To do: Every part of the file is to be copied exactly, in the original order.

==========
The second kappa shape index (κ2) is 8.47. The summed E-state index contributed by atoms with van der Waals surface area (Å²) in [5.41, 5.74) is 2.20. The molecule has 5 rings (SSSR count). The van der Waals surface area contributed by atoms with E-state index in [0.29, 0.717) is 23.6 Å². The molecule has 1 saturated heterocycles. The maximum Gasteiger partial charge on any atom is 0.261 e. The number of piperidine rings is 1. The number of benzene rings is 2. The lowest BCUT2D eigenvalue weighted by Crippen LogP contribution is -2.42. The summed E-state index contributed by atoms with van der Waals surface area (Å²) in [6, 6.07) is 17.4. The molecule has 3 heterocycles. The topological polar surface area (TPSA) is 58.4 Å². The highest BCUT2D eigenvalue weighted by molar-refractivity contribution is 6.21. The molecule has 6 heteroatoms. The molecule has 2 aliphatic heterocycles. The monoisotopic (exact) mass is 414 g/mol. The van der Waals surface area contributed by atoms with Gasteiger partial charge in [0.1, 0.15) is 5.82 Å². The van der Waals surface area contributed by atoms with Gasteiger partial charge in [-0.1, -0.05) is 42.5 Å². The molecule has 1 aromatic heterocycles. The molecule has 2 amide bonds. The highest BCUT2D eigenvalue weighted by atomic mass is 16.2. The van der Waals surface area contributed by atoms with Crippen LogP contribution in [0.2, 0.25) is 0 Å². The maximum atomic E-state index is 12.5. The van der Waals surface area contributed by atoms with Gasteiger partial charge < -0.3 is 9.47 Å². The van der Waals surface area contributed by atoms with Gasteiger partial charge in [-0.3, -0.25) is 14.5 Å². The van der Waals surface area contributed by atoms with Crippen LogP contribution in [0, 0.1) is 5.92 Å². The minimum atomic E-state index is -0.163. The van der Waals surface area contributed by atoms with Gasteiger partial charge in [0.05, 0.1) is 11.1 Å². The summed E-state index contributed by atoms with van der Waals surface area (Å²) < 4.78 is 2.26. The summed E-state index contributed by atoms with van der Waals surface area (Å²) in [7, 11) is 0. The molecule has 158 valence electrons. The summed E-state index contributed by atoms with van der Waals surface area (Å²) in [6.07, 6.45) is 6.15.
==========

The second kappa shape index (κ2) is 8.47. The summed E-state index contributed by atoms with van der Waals surface area (Å²) in [5.41, 5.74) is 2.20. The molecule has 5 rings (SSSR count). The van der Waals surface area contributed by atoms with E-state index in [0.29, 0.717) is 23.6 Å². The molecule has 1 saturated heterocycles. The maximum Gasteiger partial charge on any atom is 0.261 e. The number of piperidine rings is 1. The number of benzene rings is 2. The lowest BCUT2D eigenvalue weighted by Crippen LogP contribution is -2.42. The summed E-state index contributed by atoms with van der Waals surface area (Å²) in [6, 6.07) is 17.4. The molecule has 3 heterocycles. The topological polar surface area (TPSA) is 58.4 Å². The highest BCUT2D eigenvalue weighted by molar-refractivity contribution is 6.21. The molecule has 6 heteroatoms. The molecule has 2 aliphatic heterocycles. The monoisotopic (exact) mass is 414 g/mol. The van der Waals surface area contributed by atoms with Gasteiger partial charge in [0.1, 0.15) is 5.82 Å². The van der Waals surface area contributed by atoms with Gasteiger partial charge in [-0.1, -0.05) is 42.5 Å². The molecule has 1 aromatic heterocycles. The molecule has 2 amide bonds. The highest BCUT2D eigenvalue weighted by atomic mass is 16.2. The van der Waals surface area contributed by atoms with Crippen LogP contribution in [0.2, 0.25) is 0 Å². The maximum atomic E-state index is 12.5. The van der Waals surface area contributed by atoms with Gasteiger partial charge < -0.3 is 9.47 Å². The van der Waals surface area contributed by atoms with Gasteiger partial charge in [-0.3, -0.25) is 14.5 Å². The van der Waals surface area contributed by atoms with Crippen LogP contribution in [0, 0.1) is 5.92 Å². The minimum atomic E-state index is -0.163. The van der Waals surface area contributed by atoms with Gasteiger partial charge in [0.05, 0.1) is 11.1 Å². The summed E-state index contributed by atoms with van der Waals surface area (Å²) < 4.78 is 2.26. The summed E-state index contributed by atoms with van der Waals surface area (Å²) in [7, 11) is 0. The molecule has 158 valence electrons. The summed E-state index contributed by atoms with van der Waals surface area (Å²) in [6.07, 6.45) is 6.15.